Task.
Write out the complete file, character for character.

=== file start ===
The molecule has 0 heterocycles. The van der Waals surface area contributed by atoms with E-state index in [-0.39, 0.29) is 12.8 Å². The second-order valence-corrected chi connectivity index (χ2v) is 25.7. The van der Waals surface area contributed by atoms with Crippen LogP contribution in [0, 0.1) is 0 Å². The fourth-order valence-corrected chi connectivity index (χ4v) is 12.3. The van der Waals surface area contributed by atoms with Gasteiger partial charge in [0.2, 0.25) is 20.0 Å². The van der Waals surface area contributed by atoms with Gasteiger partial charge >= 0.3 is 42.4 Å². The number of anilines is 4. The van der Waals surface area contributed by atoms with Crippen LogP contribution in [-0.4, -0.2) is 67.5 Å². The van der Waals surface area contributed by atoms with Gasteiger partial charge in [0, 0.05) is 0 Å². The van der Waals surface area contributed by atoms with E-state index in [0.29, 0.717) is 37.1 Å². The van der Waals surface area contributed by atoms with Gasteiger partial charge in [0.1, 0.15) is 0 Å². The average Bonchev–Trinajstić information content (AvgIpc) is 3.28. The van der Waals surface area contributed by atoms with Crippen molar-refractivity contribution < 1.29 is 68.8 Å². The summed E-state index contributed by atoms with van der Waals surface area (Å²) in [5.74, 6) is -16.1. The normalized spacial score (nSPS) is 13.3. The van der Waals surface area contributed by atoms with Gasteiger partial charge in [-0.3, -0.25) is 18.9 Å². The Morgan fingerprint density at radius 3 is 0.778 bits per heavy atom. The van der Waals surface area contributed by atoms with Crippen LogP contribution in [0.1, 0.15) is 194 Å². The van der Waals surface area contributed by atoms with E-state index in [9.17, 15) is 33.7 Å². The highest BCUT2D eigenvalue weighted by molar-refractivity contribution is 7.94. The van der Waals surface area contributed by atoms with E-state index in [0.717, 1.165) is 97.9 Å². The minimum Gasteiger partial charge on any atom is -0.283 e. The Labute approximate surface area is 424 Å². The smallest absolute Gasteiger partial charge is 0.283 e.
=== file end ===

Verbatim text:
The molecule has 0 heterocycles. The van der Waals surface area contributed by atoms with E-state index in [-0.39, 0.29) is 12.8 Å². The second-order valence-corrected chi connectivity index (χ2v) is 25.7. The van der Waals surface area contributed by atoms with Crippen LogP contribution in [0, 0.1) is 0 Å². The fourth-order valence-corrected chi connectivity index (χ4v) is 12.3. The van der Waals surface area contributed by atoms with Gasteiger partial charge in [0.2, 0.25) is 20.0 Å². The van der Waals surface area contributed by atoms with Gasteiger partial charge >= 0.3 is 42.4 Å². The number of anilines is 4. The van der Waals surface area contributed by atoms with Crippen LogP contribution in [-0.4, -0.2) is 67.5 Å². The van der Waals surface area contributed by atoms with Gasteiger partial charge in [0, 0.05) is 0 Å². The van der Waals surface area contributed by atoms with E-state index in [0.29, 0.717) is 37.1 Å². The van der Waals surface area contributed by atoms with Gasteiger partial charge in [0.1, 0.15) is 0 Å². The average Bonchev–Trinajstić information content (AvgIpc) is 3.28. The van der Waals surface area contributed by atoms with Crippen molar-refractivity contribution < 1.29 is 68.8 Å². The summed E-state index contributed by atoms with van der Waals surface area (Å²) in [5.74, 6) is -16.1. The normalized spacial score (nSPS) is 13.3. The van der Waals surface area contributed by atoms with Gasteiger partial charge in [-0.3, -0.25) is 18.9 Å². The Morgan fingerprint density at radius 3 is 0.778 bits per heavy atom. The van der Waals surface area contributed by atoms with Crippen LogP contribution in [0.1, 0.15) is 194 Å². The van der Waals surface area contributed by atoms with E-state index in [9.17, 15) is 33.7 Å². The highest BCUT2D eigenvalue weighted by molar-refractivity contribution is 7.94. The van der Waals surface area contributed by atoms with E-state index in [0.717, 1.165) is 97.9 Å². The minimum Gasteiger partial charge on any atom is -0.283 e. The Labute approximate surface area is 424 Å². The smallest absolute Gasteiger partial charge is 0.283 e.